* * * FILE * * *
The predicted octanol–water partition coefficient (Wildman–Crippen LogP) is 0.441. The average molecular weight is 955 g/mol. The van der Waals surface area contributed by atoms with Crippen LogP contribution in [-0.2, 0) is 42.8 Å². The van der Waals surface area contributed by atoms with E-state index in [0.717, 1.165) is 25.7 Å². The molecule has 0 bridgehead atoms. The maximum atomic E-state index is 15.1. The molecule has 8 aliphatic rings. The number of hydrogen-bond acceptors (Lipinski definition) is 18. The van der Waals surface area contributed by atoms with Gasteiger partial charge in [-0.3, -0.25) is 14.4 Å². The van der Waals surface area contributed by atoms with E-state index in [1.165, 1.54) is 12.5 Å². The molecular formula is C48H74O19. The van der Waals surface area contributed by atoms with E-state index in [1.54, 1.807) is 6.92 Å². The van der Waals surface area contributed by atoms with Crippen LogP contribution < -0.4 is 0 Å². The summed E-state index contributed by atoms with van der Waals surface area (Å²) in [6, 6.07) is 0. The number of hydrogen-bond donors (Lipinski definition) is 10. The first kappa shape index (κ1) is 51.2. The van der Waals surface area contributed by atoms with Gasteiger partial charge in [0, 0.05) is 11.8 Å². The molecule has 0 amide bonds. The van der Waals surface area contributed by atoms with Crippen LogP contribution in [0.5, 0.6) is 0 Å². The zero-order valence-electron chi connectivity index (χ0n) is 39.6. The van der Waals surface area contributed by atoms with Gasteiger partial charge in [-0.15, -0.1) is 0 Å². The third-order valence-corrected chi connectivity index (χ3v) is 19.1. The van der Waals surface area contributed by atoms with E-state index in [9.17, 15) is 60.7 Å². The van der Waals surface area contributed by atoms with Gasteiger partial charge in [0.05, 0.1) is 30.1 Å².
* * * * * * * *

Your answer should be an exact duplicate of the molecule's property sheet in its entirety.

The predicted octanol–water partition coefficient (Wildman–Crippen LogP) is 0.441. The average molecular weight is 955 g/mol. The van der Waals surface area contributed by atoms with Crippen LogP contribution in [-0.2, 0) is 42.8 Å². The van der Waals surface area contributed by atoms with E-state index in [0.717, 1.165) is 25.7 Å². The molecule has 0 bridgehead atoms. The maximum atomic E-state index is 15.1. The molecule has 8 aliphatic rings. The number of hydrogen-bond acceptors (Lipinski definition) is 18. The van der Waals surface area contributed by atoms with Gasteiger partial charge in [-0.3, -0.25) is 14.4 Å². The van der Waals surface area contributed by atoms with E-state index in [1.165, 1.54) is 12.5 Å². The molecular formula is C48H74O19. The van der Waals surface area contributed by atoms with E-state index in [1.54, 1.807) is 6.92 Å². The van der Waals surface area contributed by atoms with Crippen LogP contribution < -0.4 is 0 Å². The summed E-state index contributed by atoms with van der Waals surface area (Å²) in [6, 6.07) is 0. The number of hydrogen-bond donors (Lipinski definition) is 10. The first kappa shape index (κ1) is 51.2. The van der Waals surface area contributed by atoms with Gasteiger partial charge in [0, 0.05) is 11.8 Å². The molecule has 0 amide bonds. The van der Waals surface area contributed by atoms with Crippen LogP contribution in [0.5, 0.6) is 0 Å². The zero-order valence-electron chi connectivity index (χ0n) is 39.6. The van der Waals surface area contributed by atoms with Gasteiger partial charge in [-0.15, -0.1) is 0 Å². The third-order valence-corrected chi connectivity index (χ3v) is 19.1. The van der Waals surface area contributed by atoms with E-state index in [9.17, 15) is 60.7 Å². The van der Waals surface area contributed by atoms with Gasteiger partial charge in [0.05, 0.1) is 30.1 Å².